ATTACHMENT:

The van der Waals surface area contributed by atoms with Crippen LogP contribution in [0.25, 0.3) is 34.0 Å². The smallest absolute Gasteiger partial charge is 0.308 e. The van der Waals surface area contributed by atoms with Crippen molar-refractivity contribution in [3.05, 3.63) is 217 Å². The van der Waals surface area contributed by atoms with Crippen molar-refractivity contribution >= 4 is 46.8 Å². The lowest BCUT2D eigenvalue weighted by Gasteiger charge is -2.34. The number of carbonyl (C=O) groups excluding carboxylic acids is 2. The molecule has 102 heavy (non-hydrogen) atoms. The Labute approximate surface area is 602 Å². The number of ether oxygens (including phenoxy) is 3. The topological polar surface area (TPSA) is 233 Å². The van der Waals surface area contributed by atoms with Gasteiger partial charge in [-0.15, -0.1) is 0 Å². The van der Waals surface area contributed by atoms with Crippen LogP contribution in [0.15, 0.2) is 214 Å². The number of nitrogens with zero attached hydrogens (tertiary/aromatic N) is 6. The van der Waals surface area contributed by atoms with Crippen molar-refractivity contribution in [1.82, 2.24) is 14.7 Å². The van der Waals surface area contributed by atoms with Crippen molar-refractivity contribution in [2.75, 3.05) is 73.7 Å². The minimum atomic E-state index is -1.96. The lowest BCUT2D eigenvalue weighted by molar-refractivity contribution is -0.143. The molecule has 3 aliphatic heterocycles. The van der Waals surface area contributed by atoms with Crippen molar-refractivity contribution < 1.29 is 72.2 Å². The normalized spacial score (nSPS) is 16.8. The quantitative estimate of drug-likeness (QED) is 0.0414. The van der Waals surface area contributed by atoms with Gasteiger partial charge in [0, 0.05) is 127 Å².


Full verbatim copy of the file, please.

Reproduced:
The van der Waals surface area contributed by atoms with Crippen LogP contribution in [0.25, 0.3) is 34.0 Å². The smallest absolute Gasteiger partial charge is 0.308 e. The van der Waals surface area contributed by atoms with Crippen molar-refractivity contribution in [3.05, 3.63) is 217 Å². The van der Waals surface area contributed by atoms with Crippen molar-refractivity contribution >= 4 is 46.8 Å². The lowest BCUT2D eigenvalue weighted by Gasteiger charge is -2.34. The number of carbonyl (C=O) groups excluding carboxylic acids is 2. The molecule has 102 heavy (non-hydrogen) atoms. The Labute approximate surface area is 602 Å². The number of ether oxygens (including phenoxy) is 3. The topological polar surface area (TPSA) is 233 Å². The van der Waals surface area contributed by atoms with Gasteiger partial charge in [-0.15, -0.1) is 0 Å². The van der Waals surface area contributed by atoms with Crippen LogP contribution in [0.15, 0.2) is 214 Å². The number of nitrogens with zero attached hydrogens (tertiary/aromatic N) is 6. The van der Waals surface area contributed by atoms with Crippen molar-refractivity contribution in [1.82, 2.24) is 14.7 Å². The van der Waals surface area contributed by atoms with Crippen molar-refractivity contribution in [2.75, 3.05) is 73.7 Å². The minimum atomic E-state index is -1.96. The lowest BCUT2D eigenvalue weighted by molar-refractivity contribution is -0.143. The molecule has 3 aliphatic heterocycles. The van der Waals surface area contributed by atoms with Crippen molar-refractivity contribution < 1.29 is 72.2 Å². The normalized spacial score (nSPS) is 16.8. The quantitative estimate of drug-likeness (QED) is 0.0414. The van der Waals surface area contributed by atoms with Gasteiger partial charge in [0, 0.05) is 127 Å².